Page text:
Color #8 is the classic cordovan color, but did you know that color #4 was the standard shell color throughout the 20th century? Our records show that Florsheim used color #4 shell from 1921 through the 1980s.
Through the middle of the century, Florsheim Shoes bought color #4 shell cordovan, crafted their shoes, then finished the color to be darker and to resemble what we currently know as color #8. Florsheim became the classic look for American wingtip shoes with their incredible broguing details.
These Alden shoes were also made during this same time period and are still being made and sold by Alden today. The photo below shows the extraordinary longevity of a shell cordovan shoe. Even after all these years the natural oils, waxes, and greases that were hand brushed (a process called currying) into the leather are still present. Notice how the classic Color #8 color is still easily recognizable!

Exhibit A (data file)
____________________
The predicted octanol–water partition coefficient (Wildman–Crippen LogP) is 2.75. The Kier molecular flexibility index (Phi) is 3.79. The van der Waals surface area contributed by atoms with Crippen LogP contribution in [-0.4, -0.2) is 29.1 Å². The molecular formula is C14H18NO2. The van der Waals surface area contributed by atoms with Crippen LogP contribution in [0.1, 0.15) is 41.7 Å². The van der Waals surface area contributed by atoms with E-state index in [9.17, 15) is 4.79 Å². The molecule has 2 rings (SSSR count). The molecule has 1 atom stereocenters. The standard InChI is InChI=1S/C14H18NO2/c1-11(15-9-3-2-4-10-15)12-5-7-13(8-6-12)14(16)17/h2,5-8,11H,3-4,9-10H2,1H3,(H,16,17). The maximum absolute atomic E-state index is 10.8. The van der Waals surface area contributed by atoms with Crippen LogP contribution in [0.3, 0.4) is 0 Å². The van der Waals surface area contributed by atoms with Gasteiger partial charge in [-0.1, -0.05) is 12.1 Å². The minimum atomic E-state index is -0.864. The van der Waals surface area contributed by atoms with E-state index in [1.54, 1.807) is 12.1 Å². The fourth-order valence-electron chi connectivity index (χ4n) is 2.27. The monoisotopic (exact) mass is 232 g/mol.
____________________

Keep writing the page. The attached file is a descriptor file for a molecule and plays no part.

Today shell cordovan is more popular than ever. Color #8 has emerged as the most sought after classic shell cordovan color. Its popularity has caused Color #8 to be closely associated -- even synonymous -- with the color and the leather cordovan.
The dual meaning of the word cordovan has caused some confusion. Not everything labeled cordovan is Genuine Horween Shell Cordovan and not everything labeled as color #8 or “cordovan” color has to be shell cordovan. Genuine Shell Cordovan is a leather made famous by Horween Leather Company in Chicago. Cordovan is also a ubiquitous color name since becoming a pantone color (Pantone 19-1726 TCX) and can be found as a descriptor of fabrics, paint, wood, and furniture.
Often times this can become a confusing distinction for a consumer. Similarly to Cordovan being a leather and a color, Mahogany is also a wood type and a color. For example, you can have a guitar made from mahogany wood or have a piece of maple stained into a mahogany color. The word cordovan has experienced a similar evolution.
To best understand the distinction we should define what cordovan the leather is and what cordovan the color is. I’ll be writing another blog post soon where I’ll aim to clarify those differences.
Below: Horween Color #8 Chromexcel (aka CXL) swatchbook
Below: A pile of Color #8 shell cordovan ready for final sort
Below: G. Ortega painstakingly shaving shell cordovan liquor butts.
Below: Before and after a brush application of stain. Natural on the right and color #8 on the left.